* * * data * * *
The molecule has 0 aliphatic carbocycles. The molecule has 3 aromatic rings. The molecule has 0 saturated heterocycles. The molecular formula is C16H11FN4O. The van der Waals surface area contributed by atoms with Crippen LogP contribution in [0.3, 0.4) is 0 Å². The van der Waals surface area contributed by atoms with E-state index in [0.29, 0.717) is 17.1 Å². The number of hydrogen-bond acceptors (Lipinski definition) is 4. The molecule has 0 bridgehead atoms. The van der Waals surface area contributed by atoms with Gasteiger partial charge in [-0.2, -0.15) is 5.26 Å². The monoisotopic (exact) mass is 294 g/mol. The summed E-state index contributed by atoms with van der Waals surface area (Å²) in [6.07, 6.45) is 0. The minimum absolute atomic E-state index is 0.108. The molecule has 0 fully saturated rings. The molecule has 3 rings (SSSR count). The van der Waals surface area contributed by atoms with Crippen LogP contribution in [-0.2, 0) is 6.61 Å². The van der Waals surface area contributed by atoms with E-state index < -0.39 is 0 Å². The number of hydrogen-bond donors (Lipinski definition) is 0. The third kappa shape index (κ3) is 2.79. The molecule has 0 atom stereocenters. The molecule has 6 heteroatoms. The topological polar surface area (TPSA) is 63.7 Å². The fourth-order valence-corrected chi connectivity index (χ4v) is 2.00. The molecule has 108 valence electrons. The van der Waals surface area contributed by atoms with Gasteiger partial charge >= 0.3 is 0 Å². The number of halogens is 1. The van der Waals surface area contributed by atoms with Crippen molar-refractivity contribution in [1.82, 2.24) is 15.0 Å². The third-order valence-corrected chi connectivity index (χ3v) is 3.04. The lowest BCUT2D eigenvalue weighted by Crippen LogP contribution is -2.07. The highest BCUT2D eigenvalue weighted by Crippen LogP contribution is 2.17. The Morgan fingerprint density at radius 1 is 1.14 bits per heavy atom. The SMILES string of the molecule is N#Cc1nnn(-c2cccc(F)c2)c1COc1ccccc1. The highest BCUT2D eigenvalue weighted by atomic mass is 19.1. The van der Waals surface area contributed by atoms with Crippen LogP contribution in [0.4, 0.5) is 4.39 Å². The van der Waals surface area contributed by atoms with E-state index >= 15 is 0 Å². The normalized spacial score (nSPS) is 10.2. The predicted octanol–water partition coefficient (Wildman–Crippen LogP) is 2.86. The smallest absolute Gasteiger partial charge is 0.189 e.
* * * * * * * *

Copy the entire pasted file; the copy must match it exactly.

The molecule has 0 aliphatic carbocycles. The molecule has 3 aromatic rings. The molecule has 0 saturated heterocycles. The molecular formula is C16H11FN4O. The van der Waals surface area contributed by atoms with Crippen LogP contribution in [0.3, 0.4) is 0 Å². The van der Waals surface area contributed by atoms with E-state index in [0.29, 0.717) is 17.1 Å². The number of hydrogen-bond acceptors (Lipinski definition) is 4. The molecule has 0 bridgehead atoms. The van der Waals surface area contributed by atoms with Gasteiger partial charge in [-0.2, -0.15) is 5.26 Å². The monoisotopic (exact) mass is 294 g/mol. The summed E-state index contributed by atoms with van der Waals surface area (Å²) in [6.07, 6.45) is 0. The minimum absolute atomic E-state index is 0.108. The molecule has 0 fully saturated rings. The molecule has 3 rings (SSSR count). The van der Waals surface area contributed by atoms with Crippen LogP contribution in [-0.2, 0) is 6.61 Å². The van der Waals surface area contributed by atoms with E-state index < -0.39 is 0 Å². The number of hydrogen-bond donors (Lipinski definition) is 0. The third kappa shape index (κ3) is 2.79. The molecule has 0 atom stereocenters. The molecule has 6 heteroatoms. The topological polar surface area (TPSA) is 63.7 Å². The fourth-order valence-corrected chi connectivity index (χ4v) is 2.00. The molecule has 108 valence electrons. The van der Waals surface area contributed by atoms with Gasteiger partial charge >= 0.3 is 0 Å². The number of halogens is 1. The van der Waals surface area contributed by atoms with Crippen molar-refractivity contribution in [1.82, 2.24) is 15.0 Å². The third-order valence-corrected chi connectivity index (χ3v) is 3.04. The lowest BCUT2D eigenvalue weighted by Crippen LogP contribution is -2.07. The highest BCUT2D eigenvalue weighted by Crippen LogP contribution is 2.17. The Morgan fingerprint density at radius 1 is 1.14 bits per heavy atom. The SMILES string of the molecule is N#Cc1nnn(-c2cccc(F)c2)c1COc1ccccc1. The highest BCUT2D eigenvalue weighted by atomic mass is 19.1. The van der Waals surface area contributed by atoms with Crippen LogP contribution in [0.4, 0.5) is 4.39 Å². The van der Waals surface area contributed by atoms with E-state index >= 15 is 0 Å². The normalized spacial score (nSPS) is 10.2. The predicted octanol–water partition coefficient (Wildman–Crippen LogP) is 2.86. The smallest absolute Gasteiger partial charge is 0.189 e.